The Importance of Temporary Happiness

When I was a child, I thought happiness was like a rushing river – once I jumped in, it would carry me forever. It would rush around me, swallowing me piece by piece until only my face remained above the water, and I would be Happy. I thought it was a constant, a plane of existence that I never dreamed I could grasp. I could dip my hand in the water, sure, but somehow I never jumped.

I remember nights with my friends, all packed together in the basement, as we told stories and drank grape propel, and I thought, this is it. This is happiness! But morning always broke and with it some new symptom, some new heartache, and I felt happiness drip from the palm of my hand. I couldn’t hold it, not for any longer than a moment, and I felt broken.

But still, I grew. I changed my surroundings, both my landscape and my social scene. I cleaned all the poison out and waited, wounds open and weeping. I surrendered to good moments, good people who I knew could flit out of my life just as easily as they wandered in. I found joy in the mundane, in the smallest interactions between myself and the world, in wondering and laughing and trying to do good.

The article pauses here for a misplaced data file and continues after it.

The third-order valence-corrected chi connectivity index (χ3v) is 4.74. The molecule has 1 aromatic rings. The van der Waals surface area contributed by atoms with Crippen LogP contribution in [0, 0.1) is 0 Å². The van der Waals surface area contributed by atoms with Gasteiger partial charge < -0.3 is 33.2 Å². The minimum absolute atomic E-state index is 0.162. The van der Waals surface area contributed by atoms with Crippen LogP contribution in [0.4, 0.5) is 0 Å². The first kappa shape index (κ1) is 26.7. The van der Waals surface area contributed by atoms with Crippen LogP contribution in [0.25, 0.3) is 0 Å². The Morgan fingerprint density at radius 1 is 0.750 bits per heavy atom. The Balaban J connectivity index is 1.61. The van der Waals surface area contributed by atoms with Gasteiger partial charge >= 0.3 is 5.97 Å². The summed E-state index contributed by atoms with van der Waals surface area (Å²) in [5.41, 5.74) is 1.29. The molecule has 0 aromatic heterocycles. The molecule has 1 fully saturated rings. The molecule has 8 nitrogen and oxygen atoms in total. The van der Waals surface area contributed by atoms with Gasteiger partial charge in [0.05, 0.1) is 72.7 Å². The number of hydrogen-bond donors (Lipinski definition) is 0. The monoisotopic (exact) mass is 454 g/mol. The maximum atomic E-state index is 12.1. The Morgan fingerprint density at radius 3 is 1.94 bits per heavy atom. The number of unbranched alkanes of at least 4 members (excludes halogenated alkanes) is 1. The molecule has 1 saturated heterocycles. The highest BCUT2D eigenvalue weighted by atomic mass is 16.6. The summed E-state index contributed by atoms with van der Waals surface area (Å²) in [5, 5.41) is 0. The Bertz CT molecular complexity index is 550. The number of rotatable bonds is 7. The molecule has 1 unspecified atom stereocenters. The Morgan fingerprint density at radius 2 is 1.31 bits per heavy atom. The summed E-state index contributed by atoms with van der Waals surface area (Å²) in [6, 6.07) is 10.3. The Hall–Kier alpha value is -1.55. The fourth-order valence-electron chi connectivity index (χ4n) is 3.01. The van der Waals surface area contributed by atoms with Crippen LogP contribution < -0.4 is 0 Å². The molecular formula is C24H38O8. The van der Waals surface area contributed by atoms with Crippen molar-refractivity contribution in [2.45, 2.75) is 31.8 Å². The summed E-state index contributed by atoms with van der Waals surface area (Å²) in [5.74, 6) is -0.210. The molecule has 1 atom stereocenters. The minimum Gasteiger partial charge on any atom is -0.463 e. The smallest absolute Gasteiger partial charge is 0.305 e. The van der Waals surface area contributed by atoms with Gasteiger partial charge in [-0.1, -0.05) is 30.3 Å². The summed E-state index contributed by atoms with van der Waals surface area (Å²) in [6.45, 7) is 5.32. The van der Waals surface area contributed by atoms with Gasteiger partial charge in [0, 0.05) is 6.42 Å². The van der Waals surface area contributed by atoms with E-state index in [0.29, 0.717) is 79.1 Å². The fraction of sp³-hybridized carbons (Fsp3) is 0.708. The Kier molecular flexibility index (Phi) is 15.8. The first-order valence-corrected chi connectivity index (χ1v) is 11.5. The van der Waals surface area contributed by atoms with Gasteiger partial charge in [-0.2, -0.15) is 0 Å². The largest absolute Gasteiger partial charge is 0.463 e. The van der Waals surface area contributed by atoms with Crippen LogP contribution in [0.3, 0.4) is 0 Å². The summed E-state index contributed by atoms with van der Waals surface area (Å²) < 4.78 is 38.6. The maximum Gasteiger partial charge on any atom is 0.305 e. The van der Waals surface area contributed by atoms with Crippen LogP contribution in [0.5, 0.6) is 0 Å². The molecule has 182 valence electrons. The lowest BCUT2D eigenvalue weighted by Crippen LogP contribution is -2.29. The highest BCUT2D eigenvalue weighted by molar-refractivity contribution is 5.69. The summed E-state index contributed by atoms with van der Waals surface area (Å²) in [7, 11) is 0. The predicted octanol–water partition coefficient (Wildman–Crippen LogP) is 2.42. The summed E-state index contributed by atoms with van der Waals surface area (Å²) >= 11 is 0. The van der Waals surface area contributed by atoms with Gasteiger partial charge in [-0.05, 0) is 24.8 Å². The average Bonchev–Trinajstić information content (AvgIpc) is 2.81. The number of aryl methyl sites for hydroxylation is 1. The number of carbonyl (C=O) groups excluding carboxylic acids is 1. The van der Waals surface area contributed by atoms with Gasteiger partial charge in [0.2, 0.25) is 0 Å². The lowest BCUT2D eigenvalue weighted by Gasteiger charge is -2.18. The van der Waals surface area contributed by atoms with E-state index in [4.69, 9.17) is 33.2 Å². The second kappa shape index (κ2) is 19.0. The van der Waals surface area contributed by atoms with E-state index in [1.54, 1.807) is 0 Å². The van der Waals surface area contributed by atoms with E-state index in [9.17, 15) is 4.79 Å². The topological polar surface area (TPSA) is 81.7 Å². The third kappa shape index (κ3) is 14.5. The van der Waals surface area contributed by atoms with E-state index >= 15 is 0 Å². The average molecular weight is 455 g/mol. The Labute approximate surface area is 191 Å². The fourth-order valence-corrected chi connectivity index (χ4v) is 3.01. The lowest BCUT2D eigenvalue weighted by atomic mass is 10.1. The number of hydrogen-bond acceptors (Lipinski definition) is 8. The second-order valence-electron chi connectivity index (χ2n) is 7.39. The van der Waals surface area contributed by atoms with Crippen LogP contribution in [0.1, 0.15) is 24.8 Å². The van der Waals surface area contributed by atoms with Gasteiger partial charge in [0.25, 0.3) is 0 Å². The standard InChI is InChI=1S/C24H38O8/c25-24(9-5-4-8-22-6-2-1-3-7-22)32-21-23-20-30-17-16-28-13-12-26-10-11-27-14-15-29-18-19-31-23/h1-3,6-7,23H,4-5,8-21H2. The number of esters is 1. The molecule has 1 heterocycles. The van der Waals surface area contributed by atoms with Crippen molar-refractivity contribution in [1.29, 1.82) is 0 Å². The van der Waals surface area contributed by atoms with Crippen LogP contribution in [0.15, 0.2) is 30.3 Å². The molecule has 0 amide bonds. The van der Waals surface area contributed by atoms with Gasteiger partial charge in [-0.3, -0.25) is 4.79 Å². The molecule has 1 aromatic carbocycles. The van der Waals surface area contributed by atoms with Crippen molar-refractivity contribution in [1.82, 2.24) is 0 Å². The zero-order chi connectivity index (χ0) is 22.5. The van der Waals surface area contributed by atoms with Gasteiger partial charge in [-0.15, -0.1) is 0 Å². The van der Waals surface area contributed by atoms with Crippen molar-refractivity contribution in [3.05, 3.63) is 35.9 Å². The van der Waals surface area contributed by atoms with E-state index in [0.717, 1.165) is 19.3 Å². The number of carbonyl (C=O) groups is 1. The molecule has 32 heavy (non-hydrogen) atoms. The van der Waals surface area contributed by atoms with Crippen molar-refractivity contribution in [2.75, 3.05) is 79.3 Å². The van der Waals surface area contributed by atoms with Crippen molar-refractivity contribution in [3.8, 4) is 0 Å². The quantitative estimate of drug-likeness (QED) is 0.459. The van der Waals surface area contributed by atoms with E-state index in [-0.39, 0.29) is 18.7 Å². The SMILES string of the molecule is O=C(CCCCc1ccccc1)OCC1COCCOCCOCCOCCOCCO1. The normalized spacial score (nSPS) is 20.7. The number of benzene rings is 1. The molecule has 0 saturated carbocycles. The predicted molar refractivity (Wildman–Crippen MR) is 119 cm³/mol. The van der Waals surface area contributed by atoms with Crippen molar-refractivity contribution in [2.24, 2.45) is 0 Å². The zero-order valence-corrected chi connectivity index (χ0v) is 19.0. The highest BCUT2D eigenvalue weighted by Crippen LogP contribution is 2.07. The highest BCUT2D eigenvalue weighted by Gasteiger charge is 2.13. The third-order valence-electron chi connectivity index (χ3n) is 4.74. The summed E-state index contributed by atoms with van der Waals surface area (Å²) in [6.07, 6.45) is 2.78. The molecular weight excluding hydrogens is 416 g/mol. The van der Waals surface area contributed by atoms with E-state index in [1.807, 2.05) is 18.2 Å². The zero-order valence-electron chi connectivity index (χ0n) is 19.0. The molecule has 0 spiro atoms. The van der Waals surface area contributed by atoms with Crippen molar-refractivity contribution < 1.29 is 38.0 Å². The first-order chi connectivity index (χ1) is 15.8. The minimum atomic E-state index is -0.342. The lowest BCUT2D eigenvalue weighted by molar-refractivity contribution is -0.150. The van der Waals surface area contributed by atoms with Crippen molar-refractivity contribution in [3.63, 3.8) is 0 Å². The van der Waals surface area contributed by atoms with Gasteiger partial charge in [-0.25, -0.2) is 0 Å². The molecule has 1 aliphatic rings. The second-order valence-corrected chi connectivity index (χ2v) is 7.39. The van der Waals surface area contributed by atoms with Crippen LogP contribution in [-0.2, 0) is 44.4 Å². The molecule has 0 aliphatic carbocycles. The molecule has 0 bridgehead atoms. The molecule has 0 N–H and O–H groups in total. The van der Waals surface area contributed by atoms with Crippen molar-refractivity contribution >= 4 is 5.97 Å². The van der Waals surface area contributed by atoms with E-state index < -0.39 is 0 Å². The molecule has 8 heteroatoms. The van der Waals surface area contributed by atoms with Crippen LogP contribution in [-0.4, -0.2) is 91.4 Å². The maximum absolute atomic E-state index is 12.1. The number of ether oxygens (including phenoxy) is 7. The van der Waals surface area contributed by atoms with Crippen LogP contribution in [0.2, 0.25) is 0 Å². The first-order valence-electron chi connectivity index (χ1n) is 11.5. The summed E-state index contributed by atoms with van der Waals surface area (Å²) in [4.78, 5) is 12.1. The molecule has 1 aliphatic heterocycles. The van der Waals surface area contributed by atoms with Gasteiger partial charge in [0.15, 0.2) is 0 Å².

Slowly the moments built up. I stopped watching the river – stopped pursuing happiness as a permanent state of being. And I was amazed. The moments of happiness tasted sweeter and lasted longer.. some days I forget I was ever chasing happiness at all. I’ve fallen into it, head first, and I’m not afraid of its ending any longer. Somehow I know that I can find my way back, no matter how far I’ve strayed.


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